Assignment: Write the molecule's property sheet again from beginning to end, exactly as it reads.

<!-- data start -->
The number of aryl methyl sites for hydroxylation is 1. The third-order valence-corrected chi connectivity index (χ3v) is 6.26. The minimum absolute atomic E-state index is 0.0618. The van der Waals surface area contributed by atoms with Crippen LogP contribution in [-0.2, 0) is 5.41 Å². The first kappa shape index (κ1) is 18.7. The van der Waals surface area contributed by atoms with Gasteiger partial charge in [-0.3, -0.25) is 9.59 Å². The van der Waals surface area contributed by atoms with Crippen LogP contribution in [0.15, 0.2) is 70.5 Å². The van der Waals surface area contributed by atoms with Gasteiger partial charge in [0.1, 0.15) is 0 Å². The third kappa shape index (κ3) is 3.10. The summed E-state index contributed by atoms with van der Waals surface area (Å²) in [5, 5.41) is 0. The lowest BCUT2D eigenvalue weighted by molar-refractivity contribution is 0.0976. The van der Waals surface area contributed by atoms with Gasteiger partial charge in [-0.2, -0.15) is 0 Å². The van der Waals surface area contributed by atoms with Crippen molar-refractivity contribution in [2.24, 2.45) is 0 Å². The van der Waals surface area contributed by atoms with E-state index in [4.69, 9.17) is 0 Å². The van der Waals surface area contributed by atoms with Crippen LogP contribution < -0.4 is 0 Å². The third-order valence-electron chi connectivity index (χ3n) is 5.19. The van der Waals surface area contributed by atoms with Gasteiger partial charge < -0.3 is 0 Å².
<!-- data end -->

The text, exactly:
The number of aryl methyl sites for hydroxylation is 1. The third-order valence-corrected chi connectivity index (χ3v) is 6.26. The minimum absolute atomic E-state index is 0.0618. The van der Waals surface area contributed by atoms with Crippen LogP contribution in [-0.2, 0) is 5.41 Å². The first kappa shape index (κ1) is 18.7. The van der Waals surface area contributed by atoms with Gasteiger partial charge in [-0.3, -0.25) is 9.59 Å². The van der Waals surface area contributed by atoms with Crippen LogP contribution in [0.15, 0.2) is 70.5 Å². The van der Waals surface area contributed by atoms with Gasteiger partial charge in [0.1, 0.15) is 0 Å². The third kappa shape index (κ3) is 3.10. The summed E-state index contributed by atoms with van der Waals surface area (Å²) in [5, 5.41) is 0. The lowest BCUT2D eigenvalue weighted by molar-refractivity contribution is 0.0976. The van der Waals surface area contributed by atoms with Gasteiger partial charge in [-0.2, -0.15) is 0 Å². The van der Waals surface area contributed by atoms with Crippen molar-refractivity contribution in [2.24, 2.45) is 0 Å². The van der Waals surface area contributed by atoms with E-state index in [4.69, 9.17) is 0 Å². The van der Waals surface area contributed by atoms with Crippen LogP contribution < -0.4 is 0 Å². The third-order valence-electron chi connectivity index (χ3n) is 5.19. The van der Waals surface area contributed by atoms with Gasteiger partial charge < -0.3 is 0 Å².